If you are looking for some self-care inspiration, check out this article detailing several self-care ideas you can implement into your daily routine.
4. Get Organized
This school year will be vastly different from any other new school year you have faced before. Whether it is trying to do work from home or learning through online lectures, you will have to adjust to the new set of academic expectations and processes set out by your school. This won't be easy, but with some self-determination and solid stress-management skills, you will be well on your way to adapting to whatever changes you are faced with.
Creating a schedule and routine will be of utmost importance. If you were someone who needed to physically attend a class for accountability and productivity, this may be one of the biggest hurdles for you. Invest in a daily planner or calendar to schedule your daily responsibilities and make sure that you are setting realistic, manageable, and attainable daily goals. Now is not the time to set high expectations for yourself; you want to take it slow and set yourself up for success!
One time-management tool I like to recommend students is called the Urgency vs. Importance matrix (see a version here), which helps prioritize tasks and clearly outline what you need to do now, and what can wait. Often times, students find themselves overwhelmed with the various projects and deadlines they have on the go and don't know where to start. It is also common to put self-care lower on the priority list as people find they have "no time" to take care of themselves amidst the chaos of school, which ultimately makes the seemingly never endless to-do list harder to tackle. So be sure to schedule in some much needed time for self-care!
For other helpful tips to get organized, check out my blog post on ways to increase productivity.
5. Stay Connected
The social aspect of school is arguably one of the biggest things students look forward to each year. Whether you were excited to grab a cup of coffee with your friend on campus, meet up with your study group, or hangout with your roommates after a long week of school, socializing this year is affected in some way or another.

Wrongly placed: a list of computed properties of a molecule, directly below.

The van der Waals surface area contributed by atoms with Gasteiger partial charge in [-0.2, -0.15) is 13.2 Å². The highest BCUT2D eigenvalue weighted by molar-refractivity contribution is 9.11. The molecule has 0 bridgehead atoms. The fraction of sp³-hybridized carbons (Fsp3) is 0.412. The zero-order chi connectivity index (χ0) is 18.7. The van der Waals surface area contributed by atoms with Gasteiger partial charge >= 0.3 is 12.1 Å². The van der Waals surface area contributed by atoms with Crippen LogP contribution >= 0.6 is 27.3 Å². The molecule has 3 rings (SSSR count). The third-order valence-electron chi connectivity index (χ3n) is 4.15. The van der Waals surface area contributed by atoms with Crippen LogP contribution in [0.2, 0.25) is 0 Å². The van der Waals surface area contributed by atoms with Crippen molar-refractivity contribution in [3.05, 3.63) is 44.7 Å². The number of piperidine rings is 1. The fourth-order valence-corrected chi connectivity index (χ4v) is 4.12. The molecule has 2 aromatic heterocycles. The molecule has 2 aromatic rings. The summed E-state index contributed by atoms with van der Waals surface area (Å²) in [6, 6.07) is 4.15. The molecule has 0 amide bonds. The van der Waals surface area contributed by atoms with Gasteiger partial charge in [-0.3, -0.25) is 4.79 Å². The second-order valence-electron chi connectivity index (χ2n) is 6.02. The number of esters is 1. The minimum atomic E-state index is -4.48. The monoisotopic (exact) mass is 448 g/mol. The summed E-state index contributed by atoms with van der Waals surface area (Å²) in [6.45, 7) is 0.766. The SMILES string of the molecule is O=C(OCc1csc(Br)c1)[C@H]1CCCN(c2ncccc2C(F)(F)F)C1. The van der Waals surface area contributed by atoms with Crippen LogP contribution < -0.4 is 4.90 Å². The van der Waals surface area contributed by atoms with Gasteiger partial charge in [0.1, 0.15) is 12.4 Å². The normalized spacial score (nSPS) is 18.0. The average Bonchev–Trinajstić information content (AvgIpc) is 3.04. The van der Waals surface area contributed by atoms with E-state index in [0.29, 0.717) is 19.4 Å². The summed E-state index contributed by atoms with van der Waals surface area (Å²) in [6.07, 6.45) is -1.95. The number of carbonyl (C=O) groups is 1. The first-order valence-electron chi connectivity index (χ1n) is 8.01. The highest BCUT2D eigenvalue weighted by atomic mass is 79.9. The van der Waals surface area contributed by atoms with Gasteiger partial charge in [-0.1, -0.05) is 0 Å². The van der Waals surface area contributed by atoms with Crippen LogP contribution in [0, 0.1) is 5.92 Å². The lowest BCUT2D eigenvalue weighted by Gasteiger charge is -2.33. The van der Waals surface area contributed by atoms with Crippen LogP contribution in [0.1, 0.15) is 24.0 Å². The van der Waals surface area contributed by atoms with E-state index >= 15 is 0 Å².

Even if you are an introvert by nature, the lack of social interaction will begin to take a toll on your mental health because you are human, and humans need connection to thrive. Again, use your schedule to your advantage to pencil in time for friends and family each week so that you are not isolated during this new adjustment.
Also, the type of social interaction you engage in may differ from previous school years, so get creative and try to recreate your "normal" social life as best as possible. And remember, be gentle with yourself as you figure out how to balance your new social life this year. Sitting in class with your peers makes it easy to get those daily chats in, but you may not have that ability now, so socializing may take more effort than usual.
6. Seek Help
You are not in this alone. Thousands of other students across the province are dealing with these changes as well. As an extension to my previous tip, connecting with peers for other first-hand advice on how to cope with these new circumstances will be an invaluable tool for you. This is new for everyone and so there is an element of "trial and error" or "live and learn". At the very least, bonding with your peers who are going through the same situation can help decrease loneliness and give you the added strength and encouragement to get through this.
Of course, sometimes life just gets too much and we need to seek help outside of our inner circle of family and friends. Perhaps you have other things going on in your life that are making coping even harder or just need some outside perspective. Whatever the challenge, counselling can help you learn more stress management and coping skills to effectively handle back to school this year.